Der Nürburgring. What memories I have of this famous place. WheelTorque (remember them?) trackdays at which you circulated until your tyres, car or luck ran out. The gentleman with the satchel at the old pits who took your money for another lap. Losing an XK8 at the Mini Karussell and missing the Armco by a millimetre. Racing a Caterham in the 24-hour race.
Rose-tinted visor? Possibly, but the place isn’t what it used to be. Public days are now expensive and, worse, are mainly spent in the car park or cafe waiting for the cleaning crew to sweep the remains of a superbike or car from the track; the delay can be particularly long if more gruesome cleaning is required.
But what has really sullied the Nürburgring experience for me is the car makers’ successful campaign to turn it from a racing circuit into a marketing tool. It’s my personal rule to avoid mentioning that a car has been ‘developed at the Nürburgring’ or set a new lap record there. The lap record thing has always been nonsense. How on earth can we know if a car is really sticking to the rules?
Ah, but it all helps to develop our cars, the marketeers counter. Rubbish. To validate a hunch of mine, I called the legendary chassis development engineer Matt Becker, son of even more legendary engineer the late Roger Becker; both mainstays at Lotus and the former now at Aston Martin. I can’t recall any Nürburgring name-dropping at a Lotus launch or any banging on about the tremendous contribution of the place.
The Esprit Sport 300, one of the best-handling cars I’ve ever driven, never went near the Eifel mountains. ‘In more recent times we used to take cars to the Ring,’ says Becker, ‘but usually for one specific task such as brake testing or high-speed stability. It’s the same in my current role. Trouble is, if you set a car up to be excellent around the Ring you later find yourself adjusting all the changes out of the car to make it work on public roads.’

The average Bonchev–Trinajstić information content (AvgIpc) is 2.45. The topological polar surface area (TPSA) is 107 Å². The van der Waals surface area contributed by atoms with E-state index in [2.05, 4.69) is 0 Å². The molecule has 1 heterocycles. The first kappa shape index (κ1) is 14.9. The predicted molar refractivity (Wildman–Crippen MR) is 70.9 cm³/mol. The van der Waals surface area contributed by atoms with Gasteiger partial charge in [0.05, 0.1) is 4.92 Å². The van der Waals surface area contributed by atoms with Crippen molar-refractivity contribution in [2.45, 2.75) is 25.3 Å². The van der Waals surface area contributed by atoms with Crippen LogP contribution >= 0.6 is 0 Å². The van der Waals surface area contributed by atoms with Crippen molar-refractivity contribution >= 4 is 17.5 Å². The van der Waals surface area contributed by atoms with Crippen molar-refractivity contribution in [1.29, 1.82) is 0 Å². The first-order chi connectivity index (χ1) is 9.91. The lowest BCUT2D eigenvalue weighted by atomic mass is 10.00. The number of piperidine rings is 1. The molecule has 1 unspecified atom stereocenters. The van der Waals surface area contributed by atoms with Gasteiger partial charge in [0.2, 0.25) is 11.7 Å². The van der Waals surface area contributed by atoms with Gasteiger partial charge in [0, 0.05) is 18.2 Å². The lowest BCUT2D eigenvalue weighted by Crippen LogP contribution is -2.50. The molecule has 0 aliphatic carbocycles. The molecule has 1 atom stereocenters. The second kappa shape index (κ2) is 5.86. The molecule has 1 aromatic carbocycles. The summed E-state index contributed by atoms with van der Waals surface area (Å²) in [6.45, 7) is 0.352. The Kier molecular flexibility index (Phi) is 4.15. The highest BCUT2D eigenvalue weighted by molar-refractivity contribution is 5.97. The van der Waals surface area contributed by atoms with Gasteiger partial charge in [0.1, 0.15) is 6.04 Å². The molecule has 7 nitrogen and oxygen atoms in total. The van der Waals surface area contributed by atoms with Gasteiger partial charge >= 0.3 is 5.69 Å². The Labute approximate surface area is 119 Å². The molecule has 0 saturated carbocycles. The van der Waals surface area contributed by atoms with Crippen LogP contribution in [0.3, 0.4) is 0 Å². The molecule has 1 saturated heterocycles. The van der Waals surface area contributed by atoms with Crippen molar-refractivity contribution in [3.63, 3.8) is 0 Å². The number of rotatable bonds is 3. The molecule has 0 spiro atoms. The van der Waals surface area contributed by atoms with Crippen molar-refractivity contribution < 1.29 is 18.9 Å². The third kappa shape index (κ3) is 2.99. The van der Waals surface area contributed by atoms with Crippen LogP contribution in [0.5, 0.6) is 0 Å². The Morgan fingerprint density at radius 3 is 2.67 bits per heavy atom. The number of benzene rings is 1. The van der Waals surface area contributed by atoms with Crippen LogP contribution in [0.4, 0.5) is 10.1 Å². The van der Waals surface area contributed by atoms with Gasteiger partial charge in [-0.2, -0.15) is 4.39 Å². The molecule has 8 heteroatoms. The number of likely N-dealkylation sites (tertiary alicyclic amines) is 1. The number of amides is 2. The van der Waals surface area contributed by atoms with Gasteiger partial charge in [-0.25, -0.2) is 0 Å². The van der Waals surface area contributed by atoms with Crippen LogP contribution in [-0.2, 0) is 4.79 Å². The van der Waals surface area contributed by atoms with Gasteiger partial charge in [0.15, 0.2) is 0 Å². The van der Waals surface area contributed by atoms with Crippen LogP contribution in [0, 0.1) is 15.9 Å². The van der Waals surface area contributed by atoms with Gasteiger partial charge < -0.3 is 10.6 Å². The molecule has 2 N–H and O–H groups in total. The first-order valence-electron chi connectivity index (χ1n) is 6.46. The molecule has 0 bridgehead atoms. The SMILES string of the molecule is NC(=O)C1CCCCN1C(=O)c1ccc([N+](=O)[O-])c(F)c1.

I called Porsche to ask how much Ring-time was involved in the development of its cars. ‘Not that much,’ was the reply. ‘We use the roads around the factory, our Weissach facility and then a multitude of locations around the world for hot- and cold-weather testing and different road conditions.’
‘It’s 28 degrees here in Barcelona,’ says McLaren’s Chris Goodwin, ‘and I’ve just looked up the weather at the Ring and it’s raining. That’s one of the reasons that we have a centre in Spain for testing. We’re a relatively small team with short programme times so we can’t afford to hang around waiting for good weather. Our best cars, the 675LT and 570S, didn’t turn a wheel at the Nürburgring. It’s great fun to go there as a driver but has limited use as a test facility.’
Spot the common denominator? These companies have built reputations via their products. They don’t need to name-drop the Nürburgring in every other sentence of the promotional material. Companies such as SEAT, Honda and, sadly, even Renault, are the ones banging on most about their cars’ Nürburgring development. Porsche has used the Ring in past marketing material, but it tended to be produced by a promotional department led by men with names such as Siffert, Redman, Attwood and Stommelen.
Marketing is insidiously taking over from engineering in the car industry and I hate it. If the engineers at BMW’s M division were to say they were going to give the next M5 just 325bhp and with it smaller and lighter cooling systems, lighter brakes, etc, because it would make it more fun to drive, the marketing department would have them fired for not creating a car with more power than its main rival, the 603bhp Mercedes-AMG E63 S.
The Nürburgring hyperbole is just another symptom of the same disease. Funny that the place was built in the 1920s to relieve unemployment in the region and to provide the German motor industry with a test facility – rather similar to why Brooklands was built 20 years earlier – and yet in the years when pounding around a racing circuit really did aid road car development, the Nürburgring was rarely mentioned.